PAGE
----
Super Rugby Aotearoa may still be more than a month away, but teams are well and truly back into the swing of things.
The Blues' bid to go one better than last year's runner-up finish started nowhere near a rugby field, but with a trudge through waist deep mud at the Devonport naval base.
You'd be forgiven for thinking this was the middle of the rugby season, rather than before it's even started.
But it's summer in Auckland and the Blues are hardly easing into their pre-season training
"That was terrible, it was tough," says Blues first-five Harry Plummer. "That was pretty tough, worse than being in the dog box."
Just like any former player that turns to coach, coming up with brutal training sessions is the fun part of the job and it wasn't a shock that Leon MacDonald didn't get involved.
"I didn't bring the right attire, otherwise I'd be out there," chuckles MacDonald.
This stark change of scenery saw the Blues move from a Bronco test in the Auckland sun one day to wading through waist high mud in torrential rain the next.
"We're always trying to find different ways of hurting them," says MacDonald, who has certainly been successful in that.
"It goes right up to your belly," Plummer says. "You want to rest and every time you rest, you start sinking deeper and deeper."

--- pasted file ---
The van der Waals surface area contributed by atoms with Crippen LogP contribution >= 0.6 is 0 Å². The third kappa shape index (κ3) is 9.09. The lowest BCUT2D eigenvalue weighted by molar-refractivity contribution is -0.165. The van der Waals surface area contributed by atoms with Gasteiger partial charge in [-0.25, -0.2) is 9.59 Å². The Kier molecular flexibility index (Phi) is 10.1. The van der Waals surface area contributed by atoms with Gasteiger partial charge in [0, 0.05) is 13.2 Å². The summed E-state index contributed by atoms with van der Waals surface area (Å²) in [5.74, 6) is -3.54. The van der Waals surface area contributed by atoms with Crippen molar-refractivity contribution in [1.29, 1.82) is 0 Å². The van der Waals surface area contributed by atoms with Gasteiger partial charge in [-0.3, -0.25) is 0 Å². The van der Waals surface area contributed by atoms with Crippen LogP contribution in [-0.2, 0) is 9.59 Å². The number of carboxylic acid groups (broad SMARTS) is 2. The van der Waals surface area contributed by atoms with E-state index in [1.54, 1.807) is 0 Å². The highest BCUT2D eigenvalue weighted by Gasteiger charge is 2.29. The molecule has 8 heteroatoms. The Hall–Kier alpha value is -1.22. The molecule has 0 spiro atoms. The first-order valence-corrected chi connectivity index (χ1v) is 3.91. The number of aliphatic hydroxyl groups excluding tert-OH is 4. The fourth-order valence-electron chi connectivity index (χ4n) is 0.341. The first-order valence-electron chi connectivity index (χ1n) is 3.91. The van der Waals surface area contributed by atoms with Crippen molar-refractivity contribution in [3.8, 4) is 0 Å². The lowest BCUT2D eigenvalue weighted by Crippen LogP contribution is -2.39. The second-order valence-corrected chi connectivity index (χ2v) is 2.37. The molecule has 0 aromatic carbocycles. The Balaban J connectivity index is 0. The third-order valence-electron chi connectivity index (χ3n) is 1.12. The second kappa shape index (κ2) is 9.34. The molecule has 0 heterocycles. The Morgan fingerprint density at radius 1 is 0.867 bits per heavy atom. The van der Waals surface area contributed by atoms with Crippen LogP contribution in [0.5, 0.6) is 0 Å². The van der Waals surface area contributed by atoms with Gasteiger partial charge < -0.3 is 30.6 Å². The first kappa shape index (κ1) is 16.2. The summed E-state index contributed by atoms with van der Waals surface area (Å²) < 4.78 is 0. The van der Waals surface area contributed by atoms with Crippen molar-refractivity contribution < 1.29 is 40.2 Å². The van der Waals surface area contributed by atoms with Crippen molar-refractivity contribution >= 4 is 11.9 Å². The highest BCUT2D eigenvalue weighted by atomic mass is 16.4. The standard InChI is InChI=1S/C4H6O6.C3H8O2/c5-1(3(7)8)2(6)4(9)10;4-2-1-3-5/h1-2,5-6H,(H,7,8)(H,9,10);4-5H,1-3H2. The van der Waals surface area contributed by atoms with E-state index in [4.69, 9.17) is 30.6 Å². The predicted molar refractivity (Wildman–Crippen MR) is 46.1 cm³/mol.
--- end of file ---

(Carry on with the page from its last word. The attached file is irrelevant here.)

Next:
The more-than-hour-long trudge pushed the team both physically and mentally, and anything slowing them down was deemed surplus to requirements.
But there is a method to the madness, as the franchise hunts for its first title in 18 years.
The Blues turned a corner in 2020, going close to winning Super Rugby Aotearoa, and MacDonald says the side need to acknowledge a new level of expectation.
"It's easy to be the underdog - that's probably the easiest place to be in sport - but when people are placing expectation on you, that's a different skill to learn how to cope with."
MacDonald will be pleased his squad coped okay with the waist deep mud to begin with and will hope that leads to positive things in Super Rugby.
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